FAIRBANKS – A Delta Junction, Alaska, man was sentenced today by U.S. District Judge Ralph R. Beistline to 32 months in prison and a $5,000 fine after pleading guilty to two counts of threatening to murder Alaska’s two U.S. Senators.
According to court documents, Jay Allen Johnson, 65, left 17 threatening voicemails for Alaska’s two U.S. Senators over a five-month period and said that the messages were intended to retaliate against them for performing their official duties. On September 2, 2021, Johnson left a voicemail at the Washington D.C. office of Senator Lisa Murkowski containing several threats, including a threat to “burn” the Senator’s properties. Johnson then asked if the Senator knew what a .50 caliber shell “does to a human head.” On September 29, Johnson left another voicemail threatening to hire an assassin to kill the U.S. Senator. Johnson also left threatening voicemail messages for Senator Dan Sullivan between April 2021 and September 2021, including one in which he threatened to get his “.50 caliber out,” hold a “GoFundMe page for the …shells,” and to come “with a vengeance mother*ucker.”
The investigation revealed that the calls originated in Delta Junction, Alaska from a cellular telephone number that the FBI and Capitol Police had traced back to Johnson. The FBI arrested Johnson on October 4, 2021, after observing him drive from Delta Junction to Fairbanks International Airport. During a subsequent search of Johnson’s residence, the FBI seized seven unsecured firearms, which were illegal for Johnson to possess due to his prior felony conviction.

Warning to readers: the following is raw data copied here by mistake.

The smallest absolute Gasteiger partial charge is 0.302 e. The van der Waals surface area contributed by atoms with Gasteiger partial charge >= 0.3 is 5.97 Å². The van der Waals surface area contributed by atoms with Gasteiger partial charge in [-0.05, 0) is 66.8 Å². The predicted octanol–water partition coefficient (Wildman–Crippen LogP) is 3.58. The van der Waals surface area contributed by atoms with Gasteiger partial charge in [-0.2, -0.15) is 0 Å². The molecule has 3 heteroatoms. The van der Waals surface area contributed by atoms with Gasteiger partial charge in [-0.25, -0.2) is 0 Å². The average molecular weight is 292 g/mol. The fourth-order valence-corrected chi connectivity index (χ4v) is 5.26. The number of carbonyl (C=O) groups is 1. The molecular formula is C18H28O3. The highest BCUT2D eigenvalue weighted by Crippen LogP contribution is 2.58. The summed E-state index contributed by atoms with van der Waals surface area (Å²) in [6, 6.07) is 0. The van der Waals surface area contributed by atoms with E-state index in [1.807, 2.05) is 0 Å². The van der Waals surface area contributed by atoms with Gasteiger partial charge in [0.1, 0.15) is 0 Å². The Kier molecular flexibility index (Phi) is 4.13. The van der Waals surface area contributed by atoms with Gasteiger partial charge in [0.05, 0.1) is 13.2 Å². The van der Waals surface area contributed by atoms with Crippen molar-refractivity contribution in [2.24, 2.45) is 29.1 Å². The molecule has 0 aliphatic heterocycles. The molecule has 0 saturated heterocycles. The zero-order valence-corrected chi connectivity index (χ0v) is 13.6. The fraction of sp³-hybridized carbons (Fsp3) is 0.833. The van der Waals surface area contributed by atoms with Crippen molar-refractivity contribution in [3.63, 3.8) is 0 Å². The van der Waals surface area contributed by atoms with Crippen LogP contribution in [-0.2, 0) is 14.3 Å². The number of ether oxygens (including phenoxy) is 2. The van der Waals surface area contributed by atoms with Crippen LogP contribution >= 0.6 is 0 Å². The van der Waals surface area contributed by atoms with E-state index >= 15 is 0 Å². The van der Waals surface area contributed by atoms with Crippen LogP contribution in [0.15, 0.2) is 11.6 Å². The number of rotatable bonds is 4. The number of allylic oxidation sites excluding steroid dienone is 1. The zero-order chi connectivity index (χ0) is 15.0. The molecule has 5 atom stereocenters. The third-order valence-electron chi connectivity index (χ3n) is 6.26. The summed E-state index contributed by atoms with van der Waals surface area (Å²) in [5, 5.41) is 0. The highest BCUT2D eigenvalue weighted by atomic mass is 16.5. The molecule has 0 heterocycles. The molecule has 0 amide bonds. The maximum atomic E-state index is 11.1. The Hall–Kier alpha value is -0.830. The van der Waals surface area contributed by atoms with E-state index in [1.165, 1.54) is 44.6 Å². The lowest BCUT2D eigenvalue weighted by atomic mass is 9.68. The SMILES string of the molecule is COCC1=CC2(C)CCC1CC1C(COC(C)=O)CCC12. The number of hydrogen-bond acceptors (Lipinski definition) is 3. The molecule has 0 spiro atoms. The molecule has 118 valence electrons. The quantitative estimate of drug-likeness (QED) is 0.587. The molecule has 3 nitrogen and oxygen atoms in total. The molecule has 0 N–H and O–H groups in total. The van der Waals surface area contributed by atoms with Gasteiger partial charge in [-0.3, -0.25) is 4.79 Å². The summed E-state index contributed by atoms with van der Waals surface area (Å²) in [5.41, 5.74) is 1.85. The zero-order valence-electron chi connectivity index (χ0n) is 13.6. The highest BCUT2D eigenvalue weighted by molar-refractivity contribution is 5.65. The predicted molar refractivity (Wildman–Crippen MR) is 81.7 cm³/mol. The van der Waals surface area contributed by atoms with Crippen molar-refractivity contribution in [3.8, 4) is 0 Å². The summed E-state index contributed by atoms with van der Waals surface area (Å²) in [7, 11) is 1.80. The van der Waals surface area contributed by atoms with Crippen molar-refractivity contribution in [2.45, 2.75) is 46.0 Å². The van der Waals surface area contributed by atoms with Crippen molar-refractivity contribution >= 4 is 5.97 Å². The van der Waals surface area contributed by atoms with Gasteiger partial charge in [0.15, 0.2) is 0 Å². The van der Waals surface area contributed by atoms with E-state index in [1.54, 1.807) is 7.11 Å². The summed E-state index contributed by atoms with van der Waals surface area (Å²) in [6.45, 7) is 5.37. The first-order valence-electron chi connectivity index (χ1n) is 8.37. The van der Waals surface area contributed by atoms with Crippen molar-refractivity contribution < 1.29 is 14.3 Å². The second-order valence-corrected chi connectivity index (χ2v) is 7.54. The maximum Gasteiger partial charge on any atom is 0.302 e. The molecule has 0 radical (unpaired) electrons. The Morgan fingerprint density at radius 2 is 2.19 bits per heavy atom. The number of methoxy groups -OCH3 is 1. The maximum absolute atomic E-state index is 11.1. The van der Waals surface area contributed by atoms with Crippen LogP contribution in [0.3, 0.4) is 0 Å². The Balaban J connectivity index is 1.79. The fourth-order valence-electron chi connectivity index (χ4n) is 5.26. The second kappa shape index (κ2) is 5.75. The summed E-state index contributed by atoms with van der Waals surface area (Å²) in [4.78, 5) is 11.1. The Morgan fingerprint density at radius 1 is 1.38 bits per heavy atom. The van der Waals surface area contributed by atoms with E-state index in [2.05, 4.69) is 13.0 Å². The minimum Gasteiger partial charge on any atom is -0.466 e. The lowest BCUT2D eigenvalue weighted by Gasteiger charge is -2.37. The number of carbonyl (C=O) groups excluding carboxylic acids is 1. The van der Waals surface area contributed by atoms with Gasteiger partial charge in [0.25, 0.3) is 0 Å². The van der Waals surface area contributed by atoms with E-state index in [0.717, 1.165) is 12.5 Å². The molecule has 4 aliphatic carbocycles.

Johnson pleaded guilty in January of this year to the charges. As part of the plea agreement, a three-year federal protective order will be in place prohibiting Johnson from contacting either U.S. Senator, their family or staff members following his release from prison. Johnson also agreed to forfeit the seven firearms seized from his residence.
“Nothing excuses this conduct, threatening our elected officials, an act that attacks our very system of governance,” said U.S. Attorney John E. Kuhn, Jr. of the District of Alaska. “The erosion of civility in our political discourse will never justify threats or acts of violence. Johnson’s actions must be punished, and the Department of Justice will always work to ensure our elected officials can serve without fear of harm.”
“Those performing their official duties should be able to do so without fear for their safety,” said Special Agent in Charge Antony Jung of the FBI Anchorage Field Office. “This case underscores the swift efforts by the FBI, the U.S. Attorney’s Office, and our law enforcement partners as we worked together to address these threats before any potential acts of violence occurred.”
The Federal Bureau of Investigation and the United States Capitol Police investigated the case.
Assistant U.S. Attorney Ryan Tansey prosecuted the case.